The theory presented here has implications for philosophy in respect of how concepts and words can be mechanically defined. For neuroscience the paper at least sets out a problem that has received little consideration and offers a possible solution. Also the theory may be relevant to robotics in terms of object manipulation. Concepts need to be separated from each other in the brain in order for an animal to act on one object in isolation. A possible solution is to inhibit common feature neurons that are shared by two concepts. There are some problems with doing so, including the fact that each feature of every concept is shared with some others so all would have to be inhibited. This can be resolved if common feature neurons are only switched off while two concepts are active at the same time. Another problem is that while inhibiting the common features, the two active concepts cannot be related to each other and understood in each other's context. This can be addressed by division of the brain into relational and isolational areas. Associative thinking, proposed to be the only memory mechanism in the right hemisphere, produces poorly defined but well related concepts. In fact all concepts have associations to others and so in a purely associative brain region, everything forms one giant concept. In the left hemisphere it is speculated that differential or oppositional thinking cancels out the common features of live concepts, leaving only the differences, resulting in clear definition but lack of relationships to other concepts.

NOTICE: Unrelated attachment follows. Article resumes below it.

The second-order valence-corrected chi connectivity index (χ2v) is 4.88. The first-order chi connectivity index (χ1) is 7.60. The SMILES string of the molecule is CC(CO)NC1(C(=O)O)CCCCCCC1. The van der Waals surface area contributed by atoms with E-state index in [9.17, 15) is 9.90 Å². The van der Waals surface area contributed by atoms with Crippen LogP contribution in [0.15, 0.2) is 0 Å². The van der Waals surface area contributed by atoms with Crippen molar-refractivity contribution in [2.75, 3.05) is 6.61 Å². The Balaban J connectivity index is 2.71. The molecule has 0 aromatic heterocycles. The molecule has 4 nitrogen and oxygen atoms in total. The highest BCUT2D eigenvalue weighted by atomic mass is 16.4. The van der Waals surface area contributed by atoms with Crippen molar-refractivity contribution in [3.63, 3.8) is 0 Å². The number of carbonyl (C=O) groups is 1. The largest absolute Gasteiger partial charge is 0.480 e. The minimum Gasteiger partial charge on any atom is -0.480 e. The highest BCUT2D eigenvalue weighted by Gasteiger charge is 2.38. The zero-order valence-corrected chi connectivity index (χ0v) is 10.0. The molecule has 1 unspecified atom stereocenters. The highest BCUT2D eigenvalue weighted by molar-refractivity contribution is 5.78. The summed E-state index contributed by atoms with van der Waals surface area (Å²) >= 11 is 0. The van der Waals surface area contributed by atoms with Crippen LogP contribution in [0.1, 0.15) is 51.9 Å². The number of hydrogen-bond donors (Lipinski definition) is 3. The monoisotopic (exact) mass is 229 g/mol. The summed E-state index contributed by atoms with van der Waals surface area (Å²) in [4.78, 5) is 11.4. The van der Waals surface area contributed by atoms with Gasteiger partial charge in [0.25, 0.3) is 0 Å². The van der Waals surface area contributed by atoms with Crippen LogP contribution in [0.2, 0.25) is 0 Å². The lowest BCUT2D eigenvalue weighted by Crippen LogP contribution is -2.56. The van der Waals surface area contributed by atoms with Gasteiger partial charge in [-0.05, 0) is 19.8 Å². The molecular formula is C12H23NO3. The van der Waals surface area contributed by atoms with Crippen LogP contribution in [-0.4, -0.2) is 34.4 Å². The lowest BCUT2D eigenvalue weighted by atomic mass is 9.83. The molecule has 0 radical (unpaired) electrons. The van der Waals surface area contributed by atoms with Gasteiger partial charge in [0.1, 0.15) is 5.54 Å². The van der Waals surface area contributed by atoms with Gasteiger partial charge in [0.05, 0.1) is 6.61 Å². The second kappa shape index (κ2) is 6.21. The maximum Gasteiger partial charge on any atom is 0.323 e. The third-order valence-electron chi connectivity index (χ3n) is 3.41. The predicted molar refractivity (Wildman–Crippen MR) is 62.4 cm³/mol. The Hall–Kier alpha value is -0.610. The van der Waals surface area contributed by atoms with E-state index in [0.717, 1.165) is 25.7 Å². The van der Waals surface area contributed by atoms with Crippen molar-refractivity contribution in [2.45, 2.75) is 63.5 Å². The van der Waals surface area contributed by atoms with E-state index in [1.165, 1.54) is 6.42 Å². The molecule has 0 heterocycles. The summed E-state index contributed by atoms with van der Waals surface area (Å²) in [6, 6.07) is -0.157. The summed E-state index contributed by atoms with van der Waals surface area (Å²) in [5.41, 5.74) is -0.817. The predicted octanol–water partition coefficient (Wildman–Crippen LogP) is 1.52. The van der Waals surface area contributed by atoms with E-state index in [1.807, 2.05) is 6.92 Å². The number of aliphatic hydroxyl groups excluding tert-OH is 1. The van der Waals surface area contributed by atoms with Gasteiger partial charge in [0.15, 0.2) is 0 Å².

Keywords conceptual thinking, cognition, perception, attention, binding problem, lateralisation of the brain, left and right hemispheres, object manipulation, spatial perception, face recognition, language, coarse and fine semantic coding
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